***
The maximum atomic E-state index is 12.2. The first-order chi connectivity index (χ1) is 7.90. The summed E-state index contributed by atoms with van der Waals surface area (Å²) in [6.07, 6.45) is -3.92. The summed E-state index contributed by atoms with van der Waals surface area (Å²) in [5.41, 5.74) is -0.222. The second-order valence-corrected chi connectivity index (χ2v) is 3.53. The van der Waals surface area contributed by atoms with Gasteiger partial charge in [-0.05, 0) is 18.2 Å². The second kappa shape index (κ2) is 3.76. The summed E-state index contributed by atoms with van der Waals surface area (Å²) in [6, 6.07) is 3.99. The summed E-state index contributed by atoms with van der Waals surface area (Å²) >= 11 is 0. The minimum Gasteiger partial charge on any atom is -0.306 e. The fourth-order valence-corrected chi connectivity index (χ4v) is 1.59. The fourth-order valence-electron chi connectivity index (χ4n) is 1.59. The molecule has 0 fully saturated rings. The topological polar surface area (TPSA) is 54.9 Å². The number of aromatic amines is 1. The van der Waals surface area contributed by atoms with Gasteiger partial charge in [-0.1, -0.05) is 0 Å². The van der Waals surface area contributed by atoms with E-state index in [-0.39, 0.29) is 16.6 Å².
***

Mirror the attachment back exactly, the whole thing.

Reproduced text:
The maximum atomic E-state index is 12.2. The first-order chi connectivity index (χ1) is 7.90. The summed E-state index contributed by atoms with van der Waals surface area (Å²) in [6.07, 6.45) is -3.92. The summed E-state index contributed by atoms with van der Waals surface area (Å²) in [5.41, 5.74) is -0.222. The second-order valence-corrected chi connectivity index (χ2v) is 3.53. The van der Waals surface area contributed by atoms with Gasteiger partial charge in [-0.05, 0) is 18.2 Å². The second kappa shape index (κ2) is 3.76. The summed E-state index contributed by atoms with van der Waals surface area (Å²) in [6, 6.07) is 3.99. The summed E-state index contributed by atoms with van der Waals surface area (Å²) >= 11 is 0. The minimum Gasteiger partial charge on any atom is -0.306 e. The fourth-order valence-corrected chi connectivity index (χ4v) is 1.59. The fourth-order valence-electron chi connectivity index (χ4n) is 1.59. The molecule has 0 fully saturated rings. The topological polar surface area (TPSA) is 54.9 Å². The number of aromatic amines is 1. The van der Waals surface area contributed by atoms with Gasteiger partial charge in [-0.1, -0.05) is 0 Å². The van der Waals surface area contributed by atoms with E-state index in [-0.39, 0.29) is 16.6 Å².